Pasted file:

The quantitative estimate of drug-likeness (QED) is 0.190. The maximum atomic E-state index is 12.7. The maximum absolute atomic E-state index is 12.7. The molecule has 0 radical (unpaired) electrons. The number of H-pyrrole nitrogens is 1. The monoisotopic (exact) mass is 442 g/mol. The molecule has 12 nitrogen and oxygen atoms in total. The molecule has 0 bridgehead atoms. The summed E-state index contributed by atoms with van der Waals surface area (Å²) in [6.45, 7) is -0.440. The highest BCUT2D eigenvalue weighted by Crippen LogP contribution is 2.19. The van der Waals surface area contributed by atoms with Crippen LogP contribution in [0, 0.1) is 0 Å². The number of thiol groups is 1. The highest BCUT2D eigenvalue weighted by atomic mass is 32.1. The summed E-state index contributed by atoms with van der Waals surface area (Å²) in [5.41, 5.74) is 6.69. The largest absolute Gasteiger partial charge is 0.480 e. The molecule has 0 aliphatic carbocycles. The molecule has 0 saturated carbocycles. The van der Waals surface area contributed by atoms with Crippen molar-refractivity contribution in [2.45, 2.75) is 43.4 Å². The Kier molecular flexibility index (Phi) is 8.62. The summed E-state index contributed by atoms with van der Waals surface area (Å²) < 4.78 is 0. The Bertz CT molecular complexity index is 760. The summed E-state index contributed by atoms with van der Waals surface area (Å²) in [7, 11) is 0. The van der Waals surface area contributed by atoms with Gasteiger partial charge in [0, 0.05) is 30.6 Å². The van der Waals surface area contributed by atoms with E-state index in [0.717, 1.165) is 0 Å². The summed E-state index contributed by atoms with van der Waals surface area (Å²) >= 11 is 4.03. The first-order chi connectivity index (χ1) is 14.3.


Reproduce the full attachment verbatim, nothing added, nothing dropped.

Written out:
The quantitative estimate of drug-likeness (QED) is 0.190. The maximum atomic E-state index is 12.7. The maximum absolute atomic E-state index is 12.7. The molecule has 0 radical (unpaired) electrons. The number of H-pyrrole nitrogens is 1. The monoisotopic (exact) mass is 442 g/mol. The molecule has 12 nitrogen and oxygen atoms in total. The molecule has 0 bridgehead atoms. The summed E-state index contributed by atoms with van der Waals surface area (Å²) in [6.45, 7) is -0.440. The highest BCUT2D eigenvalue weighted by Crippen LogP contribution is 2.19. The van der Waals surface area contributed by atoms with Crippen LogP contribution in [0, 0.1) is 0 Å². The number of thiol groups is 1. The highest BCUT2D eigenvalue weighted by atomic mass is 32.1. The summed E-state index contributed by atoms with van der Waals surface area (Å²) in [5.41, 5.74) is 6.69. The largest absolute Gasteiger partial charge is 0.480 e. The molecule has 0 aliphatic carbocycles. The molecule has 0 saturated carbocycles. The van der Waals surface area contributed by atoms with Crippen molar-refractivity contribution in [2.45, 2.75) is 43.4 Å². The Kier molecular flexibility index (Phi) is 8.62. The summed E-state index contributed by atoms with van der Waals surface area (Å²) < 4.78 is 0. The Bertz CT molecular complexity index is 760. The summed E-state index contributed by atoms with van der Waals surface area (Å²) in [7, 11) is 0. The van der Waals surface area contributed by atoms with Gasteiger partial charge in [0, 0.05) is 30.6 Å². The van der Waals surface area contributed by atoms with E-state index in [0.717, 1.165) is 0 Å². The summed E-state index contributed by atoms with van der Waals surface area (Å²) >= 11 is 4.03. The first-order chi connectivity index (χ1) is 14.3.